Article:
When the winds of change blow, two choices exist. The first is getting ahead of the game, sitting on the cutting edge and leading a new path forward. The other choice is to do nothing, foolishly attempting to stand in place while blown over.
The NCAA, its member institutions, and conferences chose the later. California Governor, Gavin Newsom, unleashed the final gust with a stroke of his pen, singing SB 206 (the full text of which can be found here):
What the Bill Actually Does
Before I really get rolling on this, a couple of things about this bill. First, you aren’t going to see California student-athletes immediately in commercials and raking in the cash. The bill doesn’t take full effect until January 1, 2023, and that’s assuming the NCAA doesn’t make good on their threats and get the bill deem unconstitutional as they’ve previously threatened.
Second, the bill doesn’t really do anything to the NCAA and its bylaws. It’s simply deemed that enforcement of bylaws that forbid student-athletes from making money off their name, image, and likeness or obtaining professional representation (which must be licensed) that would strip them of eligibility or their scholarship would be illegal in California.
Everyone else can still be paid under-the-table as normal.
With that out of the way, let’s take a look at some very reasonable reactions that happened after this news broke:
I find it rather hilarious that the NCAA starts of this statement saying they agree that more changes are needed and lamenting that they didn’t get the opportunity to make the changes themselves. If only they had the power to do something about this for years or maybe decades.
However, the NCAA’s reaction to the singing of SB 206 pales in comparison to Barry Alvarez, athletic director of Wisconsin, who boldly proclaimed he won’t schedule teams from California because of the new law. I’m sure this wasn’t a “LOOK AT ME” statement at all. After all, Wisconsin last scheduled a California school back in *checks notes* 2010 against uh *checks notes again* San Jose State back when the WAC still existed.
I’d wonder if they would turn down a future Rose Bowl bid if they were to face a California school, but considering that they failed to put up any kind of offense against Northwestern, that’ll probably take care of itself.
But I’m sure no one else from the Big Ten had really bad thoughts about this.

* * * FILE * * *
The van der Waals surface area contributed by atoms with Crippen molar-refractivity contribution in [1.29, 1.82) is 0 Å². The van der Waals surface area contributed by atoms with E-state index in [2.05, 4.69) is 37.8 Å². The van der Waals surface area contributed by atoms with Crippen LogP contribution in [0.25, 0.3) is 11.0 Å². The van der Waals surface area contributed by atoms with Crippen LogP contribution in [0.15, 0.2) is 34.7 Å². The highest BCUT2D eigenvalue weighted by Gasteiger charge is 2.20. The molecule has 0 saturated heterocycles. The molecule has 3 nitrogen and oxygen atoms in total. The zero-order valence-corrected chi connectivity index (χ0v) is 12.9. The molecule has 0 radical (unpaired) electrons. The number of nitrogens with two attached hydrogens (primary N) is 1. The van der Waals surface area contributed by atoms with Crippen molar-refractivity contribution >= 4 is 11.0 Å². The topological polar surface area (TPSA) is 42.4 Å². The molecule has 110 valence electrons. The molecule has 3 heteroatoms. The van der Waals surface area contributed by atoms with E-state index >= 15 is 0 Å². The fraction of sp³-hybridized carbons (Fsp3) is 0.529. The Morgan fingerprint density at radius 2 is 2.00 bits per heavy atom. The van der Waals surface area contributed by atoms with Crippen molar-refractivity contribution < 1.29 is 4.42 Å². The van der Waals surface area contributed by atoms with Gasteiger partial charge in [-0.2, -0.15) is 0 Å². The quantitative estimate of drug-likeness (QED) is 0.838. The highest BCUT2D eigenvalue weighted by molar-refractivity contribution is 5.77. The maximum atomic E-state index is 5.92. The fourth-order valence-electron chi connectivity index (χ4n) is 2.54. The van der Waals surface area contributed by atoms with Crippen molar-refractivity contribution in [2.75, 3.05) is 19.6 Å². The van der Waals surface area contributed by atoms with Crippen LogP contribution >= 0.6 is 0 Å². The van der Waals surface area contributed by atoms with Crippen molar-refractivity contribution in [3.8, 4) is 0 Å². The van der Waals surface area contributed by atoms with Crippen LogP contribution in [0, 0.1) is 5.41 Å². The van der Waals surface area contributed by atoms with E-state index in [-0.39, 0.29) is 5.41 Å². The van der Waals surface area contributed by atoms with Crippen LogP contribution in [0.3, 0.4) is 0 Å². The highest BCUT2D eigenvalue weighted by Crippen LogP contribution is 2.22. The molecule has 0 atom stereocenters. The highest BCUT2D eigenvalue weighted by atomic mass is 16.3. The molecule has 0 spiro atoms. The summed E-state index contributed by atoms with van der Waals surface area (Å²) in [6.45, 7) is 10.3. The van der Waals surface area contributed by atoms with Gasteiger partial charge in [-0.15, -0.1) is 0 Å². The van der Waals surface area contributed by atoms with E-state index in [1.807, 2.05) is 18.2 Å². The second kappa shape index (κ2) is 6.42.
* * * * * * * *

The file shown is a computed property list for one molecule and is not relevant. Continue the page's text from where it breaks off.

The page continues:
Scott Frost coaches at a school in group of conferences called the “Power Five” which exists to make sure the competitive imbalance forever exists in football. Frost would know better than anyone because he used to coach at UCF where, despite doing nothing but winning, could never crack the glass ceiling to get into the playoffs because they didn’t belong.
Finally, Frost just got his doors beat off by Ohio State 48-7. You would think that would cement his expertise on competitive imbalance, but I guess this bill is what would actually destroy things. Sure.
But folks from the Big Ten weren’t he only ones chiming in, let’s see what the conference of exposed bag-men has to say:
Greg Sankey realizes that SB Nation piece exists right? Ole Miss is just two years removed from having a laundry list of “abuse by external influences”, but a bill dedicated to moving everything out of the shadows and above-board is somehow bad? Sure. Makes sense.
But perhaps I’m being unfair. After all, these are reactions from the outside looking in. Perhaps they see a new competitive disadvantage and lashing out. Surely the Pac-12 will have a much more level-headed reaction:
I’m going to let Brian Floyd of Banner Society sum up how dumb this is:
Friendly reminder about the Pac-12 media network: they want to be the only conference that owns their own networks. They’ve not only dumped millions upon millions into this effort, but were seeking $750 million in private investments to keep their network dreams alive. I’m thinking education investment might not be their primary goal. Just a guess.